If the memories that Sir Alex Ferguson will evoke upon his departure as manager at Manchester United truly are of longevity, an investment in youth development and a respect for the club's history, then it makes the appointment of the like-minded and fellow-Glaswegian David Moyes as the club's new boss as routine a decision as any the Glazer family make at Old Trafford.
The link between Ferguson and Moyes is further reaching than just their footballing apprenticeship at Drumchapel FC, where David Moyes Senior took charge of Ferguson at under-16 and under-18 level. Indeed, while Ferguson's father worked as a shipbuilder in Govan, Moyes' farther was a draughtsman at the shipbuilders.
The two families may have been intrinsically entwined during their working-class upbringings on either side of the Clyde River, but should Moyes succeed the 71 year old at the Theatre of Dreams they will share a bond neither could have imagined.
Moyes will be taking on the greatest task of his professional life but like Ferguson upon his appointment in 1986, he is battle hardened for the job at hand. Having begun taking his coach badges at just 22, Moyes took on the rigours of the football league with Preston North End. With shoestring budgets, his coaching aptitude came to the fore.
Within three years of taking over at Deepdale, Moyes had Preston 90 minutes away from the Premier League with a team including John Macken, Paul McKenna and David Healy; long-term football league custodians of the future but at the time merely possessing burgeoning potential.
In an era where Premier League clubs either appointed experienced names of foreign unknowns, Bill Kenwright's plunge into the depths of the football pyramid in 2002 was bathed in risk, especially mid-way through a campaign where The Toffees were tumbling towards relegation. The appointment represents as gutsy a managerial move in the top flight since the turn of the century. Lightning could be about to strike twice.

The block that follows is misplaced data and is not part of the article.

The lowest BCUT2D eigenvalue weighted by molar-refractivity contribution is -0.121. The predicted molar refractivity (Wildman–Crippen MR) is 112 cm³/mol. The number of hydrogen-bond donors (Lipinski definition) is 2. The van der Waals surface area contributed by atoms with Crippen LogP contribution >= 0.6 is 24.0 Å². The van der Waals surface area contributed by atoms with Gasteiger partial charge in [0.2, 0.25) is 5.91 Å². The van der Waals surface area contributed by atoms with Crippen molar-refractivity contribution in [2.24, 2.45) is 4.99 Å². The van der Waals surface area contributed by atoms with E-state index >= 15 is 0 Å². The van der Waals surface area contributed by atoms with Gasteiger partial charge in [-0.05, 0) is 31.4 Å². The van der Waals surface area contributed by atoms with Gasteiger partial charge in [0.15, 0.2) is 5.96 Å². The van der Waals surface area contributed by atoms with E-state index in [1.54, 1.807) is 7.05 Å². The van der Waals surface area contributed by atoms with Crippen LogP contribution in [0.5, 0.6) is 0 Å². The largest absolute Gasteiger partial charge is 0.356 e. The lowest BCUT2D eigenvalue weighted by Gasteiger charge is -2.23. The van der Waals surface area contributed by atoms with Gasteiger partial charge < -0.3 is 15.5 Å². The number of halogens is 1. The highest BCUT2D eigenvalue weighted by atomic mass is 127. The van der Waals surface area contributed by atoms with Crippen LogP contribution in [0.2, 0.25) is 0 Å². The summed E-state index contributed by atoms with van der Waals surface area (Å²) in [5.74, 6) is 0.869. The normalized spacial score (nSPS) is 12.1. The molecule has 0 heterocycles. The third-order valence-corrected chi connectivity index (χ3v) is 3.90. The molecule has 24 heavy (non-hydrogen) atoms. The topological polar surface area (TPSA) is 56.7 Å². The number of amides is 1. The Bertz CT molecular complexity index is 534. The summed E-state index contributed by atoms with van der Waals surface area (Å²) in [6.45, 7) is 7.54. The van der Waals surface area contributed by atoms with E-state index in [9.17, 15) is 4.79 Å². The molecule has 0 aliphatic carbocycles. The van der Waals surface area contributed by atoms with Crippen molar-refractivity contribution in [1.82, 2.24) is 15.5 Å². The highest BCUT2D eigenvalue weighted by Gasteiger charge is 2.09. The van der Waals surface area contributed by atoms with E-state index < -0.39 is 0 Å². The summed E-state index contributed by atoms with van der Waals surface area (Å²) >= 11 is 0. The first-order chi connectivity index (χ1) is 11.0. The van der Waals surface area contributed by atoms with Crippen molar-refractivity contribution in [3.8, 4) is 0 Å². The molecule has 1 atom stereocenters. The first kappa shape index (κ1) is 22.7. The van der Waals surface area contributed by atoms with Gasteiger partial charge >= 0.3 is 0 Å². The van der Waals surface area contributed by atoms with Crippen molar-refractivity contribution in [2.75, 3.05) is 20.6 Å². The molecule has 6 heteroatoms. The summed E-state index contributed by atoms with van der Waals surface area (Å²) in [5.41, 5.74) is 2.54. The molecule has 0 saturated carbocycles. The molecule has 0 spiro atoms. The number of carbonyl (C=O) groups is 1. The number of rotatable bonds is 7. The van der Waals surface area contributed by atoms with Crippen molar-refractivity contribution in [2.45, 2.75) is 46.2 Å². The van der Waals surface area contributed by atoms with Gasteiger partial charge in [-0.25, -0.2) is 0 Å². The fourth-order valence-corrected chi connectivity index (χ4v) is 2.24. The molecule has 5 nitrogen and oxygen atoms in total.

Inside three years Moyes guided Everton from the precipice of the second tier to breaching the iron curtain that was the Premier League top four and Champions League qualification; not least above Merseyside rivals Liverpool for the first time since their last title win in 1987.
With the Goodison Park club self-sufficient under the restricted steering of Kenwright, Moyes has once again been forced to work within devilishly fine financial parameters and produce results beyond expectation. An FA Cup final appearance, after knocking out United on penalties in the semi-final, followed in 2009 but still remains the closest Moyes has come to a major trophy notable by its' absence, even with resources limited. His top-level Champions League experience remains wafer thin also.
That chasm in silverware is the one difference between these two sons of Scotland's second city. Ferguson took 10 major honours with him to Manchester and even after failing to deliver a league title until 1992, his judgement was never questioned. Given the connection between Ferguson and Moyes - coupled with the former's undoubted influence in the decision making process concerning his successor - 28 major trophies later suggests we shouldn't start doubting him now. Moyes will receive the Ferguson seal of approval.